If you’ve ever had good, experienced feedback on your work, in some ways being edited by a publisher isn’t that different. It can even be better, because a professional editor’s basic duty is to help you write the book that you thought you’d already written – and why wouldn’t you want someone to do that? But a publisher’s editor must also embody your potential readers: the thousands who must be lured into handing over the cash that will pay your publisher back for what s/he has just paid you. This is closer and sharper than you’ve probably ever been to the detail of how publishers stay solvent: and your book is part of that how.
And it’s not only about that: your editor is your main interface with the whole publishing house. They will be your book’s chief champion, gingering up publicity, sales, marketing and everyone to be excited about it and do their best for it – and they’ll champion it outwards, too, to booksellers and journalists. An editor is up there with the person marking your MA portfolio in terms of the power they have over the fate of your work.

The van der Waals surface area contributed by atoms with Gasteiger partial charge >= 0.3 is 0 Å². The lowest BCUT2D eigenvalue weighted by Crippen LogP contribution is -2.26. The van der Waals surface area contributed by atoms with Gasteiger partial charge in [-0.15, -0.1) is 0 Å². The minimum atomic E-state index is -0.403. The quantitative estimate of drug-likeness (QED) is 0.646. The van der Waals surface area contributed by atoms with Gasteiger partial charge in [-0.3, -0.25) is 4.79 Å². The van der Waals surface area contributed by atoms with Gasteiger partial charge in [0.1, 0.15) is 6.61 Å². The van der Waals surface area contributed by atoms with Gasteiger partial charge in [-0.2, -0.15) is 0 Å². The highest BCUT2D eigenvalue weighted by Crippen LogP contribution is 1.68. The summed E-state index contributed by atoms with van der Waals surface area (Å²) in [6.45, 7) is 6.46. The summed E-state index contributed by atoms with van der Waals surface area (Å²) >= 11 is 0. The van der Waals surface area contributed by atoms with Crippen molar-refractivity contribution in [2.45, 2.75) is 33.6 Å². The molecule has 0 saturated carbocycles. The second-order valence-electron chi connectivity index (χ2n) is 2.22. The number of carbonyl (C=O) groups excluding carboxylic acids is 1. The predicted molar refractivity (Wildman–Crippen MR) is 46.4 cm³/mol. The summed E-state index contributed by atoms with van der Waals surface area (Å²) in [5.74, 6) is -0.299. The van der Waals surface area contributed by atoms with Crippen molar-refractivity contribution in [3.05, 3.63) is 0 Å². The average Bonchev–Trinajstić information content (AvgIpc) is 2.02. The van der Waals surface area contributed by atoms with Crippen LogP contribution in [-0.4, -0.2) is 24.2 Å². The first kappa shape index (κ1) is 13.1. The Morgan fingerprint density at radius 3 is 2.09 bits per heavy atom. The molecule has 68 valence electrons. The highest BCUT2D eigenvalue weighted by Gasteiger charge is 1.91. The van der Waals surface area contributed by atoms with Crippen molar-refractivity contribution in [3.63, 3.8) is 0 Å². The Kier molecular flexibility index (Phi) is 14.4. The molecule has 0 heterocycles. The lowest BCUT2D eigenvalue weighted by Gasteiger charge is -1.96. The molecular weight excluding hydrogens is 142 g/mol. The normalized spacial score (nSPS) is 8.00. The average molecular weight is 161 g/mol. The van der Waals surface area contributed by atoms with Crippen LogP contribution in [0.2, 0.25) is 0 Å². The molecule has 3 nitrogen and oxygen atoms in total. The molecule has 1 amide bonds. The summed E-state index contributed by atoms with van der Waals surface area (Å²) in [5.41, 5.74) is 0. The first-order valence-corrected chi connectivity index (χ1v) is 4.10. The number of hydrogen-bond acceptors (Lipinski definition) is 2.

So it’s important to maintain a good relationship with your editor, so that each of you can exercise your respective expertises – theirs as a reader and seller of your book, yours as the writer – and integrate them on the page. Since you must also be prepared to kick up a stink with your editor if the publisher is really falling down on the job, it helps enormously to have an agent, who can have those fights on your behalf while you and your editor stay friends – or at least friendly. See More . . .